Healthy Eating Habits Before and After Pregnancy to Prevent Childhood ObesityAngie McGowan
As we all know, childhood obesity is becoming more and more of a problem every day. In the late 70s only 6.5 percent of 6- to 11-year-olds were obese. Now that number has more than tripled. In 2008, almost 1 in 5 children over the age of 2 were obese. And all these weight problems lead to so many health problems early in life that little kids just shouldn’t have to deal with. Type II diabetes, high cholesterol, high blood pressure, heart disease, fatty liver and the dreaded early onset of puberty in very young girls are some of the health risks associated with childhood obesity.
A few weeks ago, a large study found that the population is becoming heavier as early as nine months old. Now I would really like to analyze this study in depth. We really need to take action on childhood obesity, but going so far as to state little babies can be obese is absurd in my opinion. The only information I could find with some quick research is that the study looked at a very large group since 2001. As we all know, breastfeeding rates have been steadily increasing over the past 10 years, and it is general knowledge that breastfed babies, who eat on demand, are usually pretty plump to say the least. My son was in the 99% percentile for height and weight until after he hit 1 year, and I was an underweight mother. Now at three years, he and I both are at a healthy weight.
Little babies need to appear very plump to help their development. Most all doctors will tell you after babies start walking, they will get taller and lose all their pudginess. I am appalled anyone released this study. Even though no one is condoning putting a baby on a diet, some over-concerned parents will, with good intentions, do the wrong thing. The thought of restricting a baby’s breastfeeding/formula or solid foods is a terrible idea that can lead to failure to thrive and who knows what other kinds of emotional problems later in life.
The simple truth is, if you’re overweight, your child will more than likely be overweight. If you want your kids to be healthy, you have to be healthy. You have to set the example, break years of bad habits and change for the better to help your children.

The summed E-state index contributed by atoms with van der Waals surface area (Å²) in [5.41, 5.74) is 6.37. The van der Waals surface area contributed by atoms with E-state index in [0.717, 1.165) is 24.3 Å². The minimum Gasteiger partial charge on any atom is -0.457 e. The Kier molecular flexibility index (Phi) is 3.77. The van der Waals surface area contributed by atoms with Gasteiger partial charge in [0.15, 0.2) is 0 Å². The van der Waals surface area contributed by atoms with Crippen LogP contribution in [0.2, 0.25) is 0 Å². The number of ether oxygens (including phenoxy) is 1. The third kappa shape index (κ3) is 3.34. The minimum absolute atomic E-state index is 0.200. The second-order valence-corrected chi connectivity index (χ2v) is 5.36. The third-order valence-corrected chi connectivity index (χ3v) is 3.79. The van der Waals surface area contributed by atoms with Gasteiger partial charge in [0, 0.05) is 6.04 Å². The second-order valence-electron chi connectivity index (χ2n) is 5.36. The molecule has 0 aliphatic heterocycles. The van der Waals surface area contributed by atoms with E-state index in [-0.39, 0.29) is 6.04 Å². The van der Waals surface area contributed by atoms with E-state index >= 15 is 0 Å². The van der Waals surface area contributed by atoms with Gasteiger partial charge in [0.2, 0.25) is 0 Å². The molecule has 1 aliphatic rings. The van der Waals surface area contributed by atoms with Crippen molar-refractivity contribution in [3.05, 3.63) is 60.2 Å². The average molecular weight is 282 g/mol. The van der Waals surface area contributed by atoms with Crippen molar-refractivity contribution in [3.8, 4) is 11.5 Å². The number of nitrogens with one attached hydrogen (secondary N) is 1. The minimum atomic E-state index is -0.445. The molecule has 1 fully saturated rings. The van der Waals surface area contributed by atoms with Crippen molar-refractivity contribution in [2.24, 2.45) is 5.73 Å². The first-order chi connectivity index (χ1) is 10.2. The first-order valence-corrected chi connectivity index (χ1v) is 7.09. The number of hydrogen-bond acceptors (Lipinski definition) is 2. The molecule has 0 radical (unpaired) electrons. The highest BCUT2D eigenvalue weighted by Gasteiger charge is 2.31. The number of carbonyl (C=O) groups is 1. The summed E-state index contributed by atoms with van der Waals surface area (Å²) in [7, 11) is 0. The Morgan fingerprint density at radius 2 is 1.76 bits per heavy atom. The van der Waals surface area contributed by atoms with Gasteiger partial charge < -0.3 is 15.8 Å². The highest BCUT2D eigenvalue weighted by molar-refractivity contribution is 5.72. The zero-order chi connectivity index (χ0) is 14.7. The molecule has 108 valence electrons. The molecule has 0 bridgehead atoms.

The good thing is you can start the change while you’re pregnant or trying to conceive. Being at a healthy weight increases your chances of conceiving. And then when you’re finally pregnant, you have to gain the amount of weight that your doctor or midwife recommends.
While you’re pregnant, eat a wide variety of foods, because all the flavors will enter the amniotic fluid. This early exposure to diverse foods will help your baby be a better eater.
After the baby is born, breastfeed as long and as often as you possibly can. It will melt your pounds and is the best thing you can do for your baby.
When you start with solids, skip the rice cereal and go for veggies. I started mine out with avocado mush. And as your baby grows, make your baby food if possible. Jarred baby food can be bland and tasteless. You can find some delicious baby food recipes at my site. Brown rice or oatmeal is another option.
Make sure you and your child get some exercise everyday. This can be in the backyard, the daycare playground or a local playground in your community. For my family, it’s usually the gym. My husband and I work out while our son plays with the other kids in the kiddie gym area.
Another good bit of advice is to ditch the clean plate policy. Make sure you use portion control on things like meat and pasta so your kids will try their vegetables, but never make them eat all of something. If my son is not eating his veggies like he should, I start making vegetarian meals or only give him a little bit of meat or pasta, the things he usually has no problem eating.
For more tips and tricks on how to help curb childhood obesity, you can find the original article, Preventing Childhood Obesity here.
Photo credit: istock /mrPliskin